MEXICO CITY — The destruction of artifacts and artworks is always a subtext of war, and it’s difficult to calculate the value of lost culture until after the dust has settled. In the case of the ongoing war in Syria, Iraq, and Afghanistan, incalculable numbers of priceless artifacts and ancient ruins have been destroyed, stolen, or lost. In his solo show at Galeria Mascota, Prologue: Digital Cenotaphs, Miguel Angel Salazar uses digital technology to rescue a cenotaph of King Uthal, destroyed by an ISIS attack on the Mosul Museum in Iraq, repositioning the monument in a way that recalls its own violent destruction. Using 3D printing and digital rendering to reimagine the cenotaph under fantastic, alternative circumstances creates a show of conceptualism stacked with layers of multiple historical contexts.
Salazar’s revived cenotaph serves as an effigy for all the artworks lost to violence or the destruction of culture, but it also calls up interesting points about the nature of how we preserve history in the 21st century through collecting antiquities. Despite the destruction of the originals, these digital reproductions still ensure that the object stays with us, which is hopeful for the future and also indicative of a new relationship with material, where the past can be reproduced physically with new technology. Because the power to manipulate and recreate antiquities is at our fingertips, it’s both easier than ever to rewrite history, and more difficult to erase it.
Angel Salazar borrowed the open source, digital model for the cenotaph from artist Morehshin Allahyari, who undertook the reconstruction of a dozen artifacts destroyed by ISIS in her project Material Speculation: ISIS. The model of King Uthal that Salazar used for his show in Mexico City was made available by Allahyari to anyone who wanted to download it from her website for any purpose — countering ISIS’s attempt to destroy the artifact by making it live again in multiple iterations.
Salazar didn’t just appropriate Morehshin’s digitally rendered recreation, instead he used the computer to break the cenotaph into segments and displayed it like an artifact that had been uncovered already in pieces. There’s a head, a foot and a hand displayed separately, creating a new narrative about the destruction of the monument. Unlike the crude breaks that occur with the original sculpture forcefully toppled over by bearded ISIS fighters, Salzar’s fragments, made from copperFill — copper material for 3D printing — are cleanly separated into squared off sections. The square, printed fragments seem somehow pixelated even though they’re three dimensional.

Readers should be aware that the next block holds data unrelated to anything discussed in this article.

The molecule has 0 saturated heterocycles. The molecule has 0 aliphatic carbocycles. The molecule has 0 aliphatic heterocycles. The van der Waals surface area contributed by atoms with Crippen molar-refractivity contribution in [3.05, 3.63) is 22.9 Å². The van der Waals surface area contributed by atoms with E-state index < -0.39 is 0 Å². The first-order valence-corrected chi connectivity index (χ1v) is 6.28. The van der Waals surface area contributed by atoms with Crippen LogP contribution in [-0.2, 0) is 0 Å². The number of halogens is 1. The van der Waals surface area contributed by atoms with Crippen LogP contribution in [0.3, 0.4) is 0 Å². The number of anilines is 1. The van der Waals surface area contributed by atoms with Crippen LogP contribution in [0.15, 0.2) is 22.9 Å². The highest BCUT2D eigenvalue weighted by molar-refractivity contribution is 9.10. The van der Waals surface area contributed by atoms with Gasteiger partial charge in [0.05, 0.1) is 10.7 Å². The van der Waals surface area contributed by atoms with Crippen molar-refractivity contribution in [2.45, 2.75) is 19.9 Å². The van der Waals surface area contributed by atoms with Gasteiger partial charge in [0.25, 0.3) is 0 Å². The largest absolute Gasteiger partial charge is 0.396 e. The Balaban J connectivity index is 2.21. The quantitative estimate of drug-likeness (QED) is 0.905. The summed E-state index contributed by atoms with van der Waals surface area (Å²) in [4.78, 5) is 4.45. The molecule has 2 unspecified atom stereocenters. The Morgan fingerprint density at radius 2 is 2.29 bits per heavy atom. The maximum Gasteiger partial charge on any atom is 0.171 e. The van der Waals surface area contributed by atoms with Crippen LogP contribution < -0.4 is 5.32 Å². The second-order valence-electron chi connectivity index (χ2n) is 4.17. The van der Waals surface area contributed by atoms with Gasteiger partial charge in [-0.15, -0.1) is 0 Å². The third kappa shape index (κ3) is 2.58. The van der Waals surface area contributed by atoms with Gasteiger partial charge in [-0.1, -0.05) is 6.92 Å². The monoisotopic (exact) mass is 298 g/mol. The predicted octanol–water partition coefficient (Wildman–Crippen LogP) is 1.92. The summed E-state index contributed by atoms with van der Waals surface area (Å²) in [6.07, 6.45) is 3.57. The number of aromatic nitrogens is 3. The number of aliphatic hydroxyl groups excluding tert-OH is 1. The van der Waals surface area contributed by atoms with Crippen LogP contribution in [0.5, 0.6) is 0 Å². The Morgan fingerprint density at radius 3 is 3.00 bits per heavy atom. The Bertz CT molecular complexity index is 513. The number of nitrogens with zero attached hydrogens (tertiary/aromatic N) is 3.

Because these objects are imperfect reproductions, I thought about the reproductions kept in Mexico’s national anthropology museum, while the originals, stolen during conquests, sit in museums like the Metropolitan Museum of Art in New York. Or maybe the originals are in Mexico — in many cases no one knows. Pre-Columbian antiquities have been some of the most contested museum relics in recent history, generating a slew of Hollywood-style heist mysteries that make headlines. Why all the consternation and drama about what is or isn’t original? With the digital reproduction, as Salazar shows, even artifacts destroyed by war can be resurrected from the ashes.
Toppling over a few sculptures hasn’t been front and center in my mind as the wars in Syria, Iraq, and Afghanistan grind on. Of course, the purposeful destruction of heritage by ISIS has been overshadowed by their ruthless acts of terrorism carried out against innocent people. ISIS uses civilians as human shields and kidnaps women for use as sex slaves, so, of course, the destruction of artifacts has slipped by in the stream of horrifying headlines. Still, the recreated sculpture of the Mesopotamian king makes visible a fraction of the collateral damage caused by a war that can pass out of sight and out of mind for many who are not directly affected.
But rather than simply lament the attempted destruction of culture, the digitized cenotaph celebrates reinvention. However, something is lost in the digital recreation of original artifacts, and that may be why we value the original over the copy. Prologue Digital Cenotaphs points out the degradation of information through reproduction. The reproductions in the gallery space at Galeria Mascota reveal details lost in the 3D printing process and imperfections in the digital file sourced from the last known images of King Uthal’s effigy. Like it is with war, sometimes the damage done is permanent and sometimes what’s lost cannot be recovered.
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